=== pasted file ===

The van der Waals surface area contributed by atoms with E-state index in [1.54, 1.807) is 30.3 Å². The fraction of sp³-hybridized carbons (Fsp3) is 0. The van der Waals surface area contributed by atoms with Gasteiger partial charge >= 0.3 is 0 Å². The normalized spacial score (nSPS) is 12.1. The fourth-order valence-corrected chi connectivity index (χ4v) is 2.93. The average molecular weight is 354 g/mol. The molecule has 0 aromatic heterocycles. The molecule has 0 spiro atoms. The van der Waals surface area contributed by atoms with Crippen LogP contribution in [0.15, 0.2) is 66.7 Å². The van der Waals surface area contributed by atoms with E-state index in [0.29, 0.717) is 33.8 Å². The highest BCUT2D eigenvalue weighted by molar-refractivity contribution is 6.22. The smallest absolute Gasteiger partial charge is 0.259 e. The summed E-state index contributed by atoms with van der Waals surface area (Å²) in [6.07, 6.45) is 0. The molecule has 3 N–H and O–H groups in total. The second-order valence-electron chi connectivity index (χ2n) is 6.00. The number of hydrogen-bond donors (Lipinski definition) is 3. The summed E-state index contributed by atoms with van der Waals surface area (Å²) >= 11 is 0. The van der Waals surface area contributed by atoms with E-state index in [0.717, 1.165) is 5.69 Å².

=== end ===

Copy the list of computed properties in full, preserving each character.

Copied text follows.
The van der Waals surface area contributed by atoms with E-state index in [1.54, 1.807) is 30.3 Å². The fraction of sp³-hybridized carbons (Fsp3) is 0. The van der Waals surface area contributed by atoms with Gasteiger partial charge >= 0.3 is 0 Å². The normalized spacial score (nSPS) is 12.1. The fourth-order valence-corrected chi connectivity index (χ4v) is 2.93. The average molecular weight is 354 g/mol. The molecule has 0 aromatic heterocycles. The molecule has 0 spiro atoms. The van der Waals surface area contributed by atoms with Crippen LogP contribution in [0.15, 0.2) is 66.7 Å². The van der Waals surface area contributed by atoms with E-state index in [0.29, 0.717) is 33.8 Å². The highest BCUT2D eigenvalue weighted by molar-refractivity contribution is 6.22. The smallest absolute Gasteiger partial charge is 0.259 e. The summed E-state index contributed by atoms with van der Waals surface area (Å²) in [6.07, 6.45) is 0. The molecule has 3 N–H and O–H groups in total. The second-order valence-electron chi connectivity index (χ2n) is 6.00. The number of hydrogen-bond donors (Lipinski definition) is 3. The summed E-state index contributed by atoms with van der Waals surface area (Å²) >= 11 is 0. The van der Waals surface area contributed by atoms with E-state index in [0.717, 1.165) is 5.69 Å².